USCRI: Sudan’s Neighbors are Critical to Ensuring Refugees and Returnees are Protected Amid the Crisis

By USCRI May 17, 2023

The U.S. Committee for Refugees and Immigrants (USCRI) strongly condemns the violence gripping Sudan and encourages its neighboring states to offer robust humanitarian protection to populations displaced by the crisis.

Fighting between the Sudanese Armed Forces (SAF) and the paramilitary Rapid Support Forces (RSF) has plunged Sudan into a humanitarian and displacement crisis. Growing numbers of refugees, returnees, and other displaced persons have crossed into Sudan’s neighboring states since violence erupted in mid-April 2023. The United Nations plans for about 860,000 people to flee to Sudan’s neighboring countries through October 2023.

Sudan has a decades-long record of hosting and protecting refugees from nations experiencing insecurity, such as Eritrea, Syria, Ethiopia, the Central African Republic (CAR), Chad, Yemen, and South Sudan. Some populations displaced through the fighting are being forced to return to their countries of origin or another country altogether after previously finding a safe haven in Sudan.

“This is a very precarious situation involving vulnerable and repeatedly displaced populations,” USCRI President and CEO Eskinder Negash said. “We urge neighboring states to continue offering welcome to Sudanese and other returnee and refugee populations affected by this spiraling situation.”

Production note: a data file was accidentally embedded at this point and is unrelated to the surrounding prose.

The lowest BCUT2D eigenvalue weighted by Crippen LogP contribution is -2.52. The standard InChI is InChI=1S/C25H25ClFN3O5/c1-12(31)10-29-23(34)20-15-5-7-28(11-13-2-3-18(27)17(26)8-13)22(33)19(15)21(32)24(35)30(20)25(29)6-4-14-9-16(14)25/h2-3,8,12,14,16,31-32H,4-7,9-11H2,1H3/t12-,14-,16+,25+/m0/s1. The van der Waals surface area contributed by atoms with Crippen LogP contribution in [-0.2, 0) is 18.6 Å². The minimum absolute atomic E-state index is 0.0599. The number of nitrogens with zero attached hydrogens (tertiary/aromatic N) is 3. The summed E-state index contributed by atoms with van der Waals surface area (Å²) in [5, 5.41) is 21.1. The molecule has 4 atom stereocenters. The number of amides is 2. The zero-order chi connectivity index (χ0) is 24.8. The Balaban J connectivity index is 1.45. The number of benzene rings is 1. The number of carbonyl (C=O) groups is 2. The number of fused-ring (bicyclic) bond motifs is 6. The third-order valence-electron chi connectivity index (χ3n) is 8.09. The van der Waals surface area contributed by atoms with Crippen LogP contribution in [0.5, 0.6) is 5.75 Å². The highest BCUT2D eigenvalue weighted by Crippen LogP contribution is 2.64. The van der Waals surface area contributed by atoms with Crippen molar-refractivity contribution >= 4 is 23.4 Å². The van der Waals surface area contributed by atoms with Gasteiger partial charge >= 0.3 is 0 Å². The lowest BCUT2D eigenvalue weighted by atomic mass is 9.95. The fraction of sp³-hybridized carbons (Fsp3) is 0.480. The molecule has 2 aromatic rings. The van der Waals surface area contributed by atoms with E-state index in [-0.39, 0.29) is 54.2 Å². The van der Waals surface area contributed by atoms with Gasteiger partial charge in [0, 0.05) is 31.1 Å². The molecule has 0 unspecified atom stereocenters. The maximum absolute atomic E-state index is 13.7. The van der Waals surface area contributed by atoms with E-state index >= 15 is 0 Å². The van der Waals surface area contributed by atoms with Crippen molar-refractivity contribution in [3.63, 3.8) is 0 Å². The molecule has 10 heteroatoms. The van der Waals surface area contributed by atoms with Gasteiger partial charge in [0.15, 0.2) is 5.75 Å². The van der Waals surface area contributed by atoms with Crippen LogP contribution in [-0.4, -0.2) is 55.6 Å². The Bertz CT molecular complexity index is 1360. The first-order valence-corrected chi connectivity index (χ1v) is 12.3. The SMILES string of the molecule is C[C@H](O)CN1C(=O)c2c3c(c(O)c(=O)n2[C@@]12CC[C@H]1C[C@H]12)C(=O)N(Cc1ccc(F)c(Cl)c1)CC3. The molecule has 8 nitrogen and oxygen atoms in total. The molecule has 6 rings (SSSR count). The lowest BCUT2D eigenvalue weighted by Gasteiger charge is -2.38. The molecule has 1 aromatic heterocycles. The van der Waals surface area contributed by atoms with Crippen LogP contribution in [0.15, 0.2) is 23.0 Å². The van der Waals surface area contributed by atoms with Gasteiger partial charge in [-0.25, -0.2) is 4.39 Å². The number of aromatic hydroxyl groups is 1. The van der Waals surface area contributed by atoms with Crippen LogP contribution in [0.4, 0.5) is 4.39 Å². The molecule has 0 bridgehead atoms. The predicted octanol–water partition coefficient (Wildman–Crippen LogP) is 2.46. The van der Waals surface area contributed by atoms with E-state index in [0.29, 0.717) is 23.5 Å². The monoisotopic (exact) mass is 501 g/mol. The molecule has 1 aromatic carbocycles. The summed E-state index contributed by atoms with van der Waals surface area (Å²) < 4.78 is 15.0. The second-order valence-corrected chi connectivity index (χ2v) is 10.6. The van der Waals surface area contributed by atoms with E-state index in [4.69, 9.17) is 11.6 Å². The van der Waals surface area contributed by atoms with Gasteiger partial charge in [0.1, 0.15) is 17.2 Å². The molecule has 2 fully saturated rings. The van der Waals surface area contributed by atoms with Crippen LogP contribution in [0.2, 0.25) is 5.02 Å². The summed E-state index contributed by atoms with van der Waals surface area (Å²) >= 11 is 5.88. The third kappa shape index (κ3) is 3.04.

The Jeddah Declaration of Commitment to Protect the Civilians of Sudan, signed by the SAF and RSF, must be carried out fully to ensure adherence to international humanitarian law and the safe delivery of humanitarian assistance.

USCRI is also concerned about reports of forced repatriation of previously displaced Eritreans back to Eritrea—where refugees have fled from since at least the 1960s. These reports underscore the trauma and uncertainty experienced by refugees repeatedly displaced by conflict in the region, such as South Sudanese displaced by the civil war beginning in 2013 and various groups displaced by the conflict in Tigray that erupted in November 2020.

“These myriad groups– newly displaced Sudanese, as well as previously displaced refugees returning to their home countries or third countries—all deserve the promise of lasting protection,” Negash said.

USCRI, founded in 1911, is a non-governmental, not-for-profit international organization committed to working on behalf of refugees and immigrants and their transition to a dignified life.

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